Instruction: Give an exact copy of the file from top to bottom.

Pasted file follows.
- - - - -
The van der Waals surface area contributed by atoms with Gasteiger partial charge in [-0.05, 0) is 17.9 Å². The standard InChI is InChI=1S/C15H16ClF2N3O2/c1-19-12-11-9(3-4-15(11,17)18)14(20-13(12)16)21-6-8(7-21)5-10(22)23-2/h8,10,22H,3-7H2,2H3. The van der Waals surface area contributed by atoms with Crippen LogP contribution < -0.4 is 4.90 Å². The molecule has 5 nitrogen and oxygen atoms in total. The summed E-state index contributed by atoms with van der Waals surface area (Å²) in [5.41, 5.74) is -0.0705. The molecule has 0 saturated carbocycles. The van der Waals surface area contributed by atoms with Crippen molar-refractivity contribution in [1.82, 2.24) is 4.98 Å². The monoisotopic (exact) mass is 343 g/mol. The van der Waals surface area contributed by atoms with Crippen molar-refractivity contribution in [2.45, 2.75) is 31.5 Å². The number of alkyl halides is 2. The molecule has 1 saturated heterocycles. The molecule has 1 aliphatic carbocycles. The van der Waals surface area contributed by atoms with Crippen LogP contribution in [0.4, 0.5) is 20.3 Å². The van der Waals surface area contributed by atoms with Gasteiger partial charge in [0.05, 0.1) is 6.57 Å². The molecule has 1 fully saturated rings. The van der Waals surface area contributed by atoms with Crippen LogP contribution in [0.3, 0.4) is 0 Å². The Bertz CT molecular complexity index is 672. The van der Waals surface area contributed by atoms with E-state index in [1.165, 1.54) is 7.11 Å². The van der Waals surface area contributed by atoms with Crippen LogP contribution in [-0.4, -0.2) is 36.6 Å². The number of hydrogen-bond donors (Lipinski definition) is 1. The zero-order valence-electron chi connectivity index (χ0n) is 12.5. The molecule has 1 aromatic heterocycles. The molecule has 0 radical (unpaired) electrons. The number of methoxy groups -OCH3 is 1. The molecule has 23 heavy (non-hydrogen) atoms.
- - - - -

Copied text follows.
The van der Waals surface area contributed by atoms with Gasteiger partial charge in [-0.05, 0) is 17.9 Å². The standard InChI is InChI=1S/C15H16ClF2N3O2/c1-19-12-11-9(3-4-15(11,17)18)14(20-13(12)16)21-6-8(7-21)5-10(22)23-2/h8,10,22H,3-7H2,2H3. The van der Waals surface area contributed by atoms with Crippen LogP contribution < -0.4 is 4.90 Å². The molecule has 5 nitrogen and oxygen atoms in total. The summed E-state index contributed by atoms with van der Waals surface area (Å²) in [5.41, 5.74) is -0.0705. The molecule has 0 saturated carbocycles. The van der Waals surface area contributed by atoms with Crippen molar-refractivity contribution in [1.82, 2.24) is 4.98 Å². The monoisotopic (exact) mass is 343 g/mol. The van der Waals surface area contributed by atoms with Crippen molar-refractivity contribution in [2.45, 2.75) is 31.5 Å². The number of alkyl halides is 2. The molecule has 1 saturated heterocycles. The molecule has 1 aliphatic carbocycles. The van der Waals surface area contributed by atoms with Crippen LogP contribution in [0.4, 0.5) is 20.3 Å². The van der Waals surface area contributed by atoms with Gasteiger partial charge in [0.05, 0.1) is 6.57 Å². The molecule has 1 fully saturated rings. The van der Waals surface area contributed by atoms with Crippen LogP contribution in [0.3, 0.4) is 0 Å². The Bertz CT molecular complexity index is 672. The van der Waals surface area contributed by atoms with E-state index in [1.165, 1.54) is 7.11 Å². The van der Waals surface area contributed by atoms with Crippen LogP contribution in [-0.4, -0.2) is 36.6 Å². The number of hydrogen-bond donors (Lipinski definition) is 1. The zero-order valence-electron chi connectivity index (χ0n) is 12.5. The molecule has 1 aromatic heterocycles. The molecule has 0 radical (unpaired) electrons. The number of methoxy groups -OCH3 is 1. The molecule has 23 heavy (non-hydrogen) atoms.